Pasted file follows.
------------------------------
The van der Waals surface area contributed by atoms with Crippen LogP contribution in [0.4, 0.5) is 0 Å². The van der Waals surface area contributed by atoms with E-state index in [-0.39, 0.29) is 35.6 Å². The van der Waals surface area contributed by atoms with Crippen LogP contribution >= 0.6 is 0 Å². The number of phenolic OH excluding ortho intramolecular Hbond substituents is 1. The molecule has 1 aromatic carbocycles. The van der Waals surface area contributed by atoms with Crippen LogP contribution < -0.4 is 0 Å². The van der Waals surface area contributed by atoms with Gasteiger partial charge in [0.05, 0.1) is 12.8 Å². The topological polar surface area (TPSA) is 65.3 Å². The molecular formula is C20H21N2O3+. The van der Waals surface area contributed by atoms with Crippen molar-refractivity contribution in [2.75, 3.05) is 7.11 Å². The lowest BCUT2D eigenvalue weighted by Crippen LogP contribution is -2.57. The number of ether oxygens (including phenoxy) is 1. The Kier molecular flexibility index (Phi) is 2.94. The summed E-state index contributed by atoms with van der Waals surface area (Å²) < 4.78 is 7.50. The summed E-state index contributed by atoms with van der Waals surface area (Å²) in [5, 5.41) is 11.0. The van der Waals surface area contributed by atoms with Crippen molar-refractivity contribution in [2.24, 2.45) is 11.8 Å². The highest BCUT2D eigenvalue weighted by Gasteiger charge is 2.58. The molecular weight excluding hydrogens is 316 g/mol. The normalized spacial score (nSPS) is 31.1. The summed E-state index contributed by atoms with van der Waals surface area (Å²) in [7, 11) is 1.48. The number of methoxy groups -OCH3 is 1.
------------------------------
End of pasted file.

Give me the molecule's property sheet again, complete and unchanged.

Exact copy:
The van der Waals surface area contributed by atoms with Crippen LogP contribution in [0.4, 0.5) is 0 Å². The van der Waals surface area contributed by atoms with E-state index in [-0.39, 0.29) is 35.6 Å². The van der Waals surface area contributed by atoms with Crippen LogP contribution >= 0.6 is 0 Å². The number of phenolic OH excluding ortho intramolecular Hbond substituents is 1. The molecule has 1 aromatic carbocycles. The van der Waals surface area contributed by atoms with Crippen LogP contribution < -0.4 is 0 Å². The van der Waals surface area contributed by atoms with Gasteiger partial charge in [0.05, 0.1) is 12.8 Å². The topological polar surface area (TPSA) is 65.3 Å². The molecular formula is C20H21N2O3+. The van der Waals surface area contributed by atoms with Crippen molar-refractivity contribution in [2.75, 3.05) is 7.11 Å². The lowest BCUT2D eigenvalue weighted by Crippen LogP contribution is -2.57. The number of ether oxygens (including phenoxy) is 1. The Kier molecular flexibility index (Phi) is 2.94. The summed E-state index contributed by atoms with van der Waals surface area (Å²) < 4.78 is 7.50. The summed E-state index contributed by atoms with van der Waals surface area (Å²) in [5, 5.41) is 11.0. The van der Waals surface area contributed by atoms with Crippen molar-refractivity contribution in [2.24, 2.45) is 11.8 Å². The highest BCUT2D eigenvalue weighted by Gasteiger charge is 2.58. The molecular weight excluding hydrogens is 316 g/mol. The normalized spacial score (nSPS) is 31.1. The summed E-state index contributed by atoms with van der Waals surface area (Å²) in [7, 11) is 1.48. The number of methoxy groups -OCH3 is 1.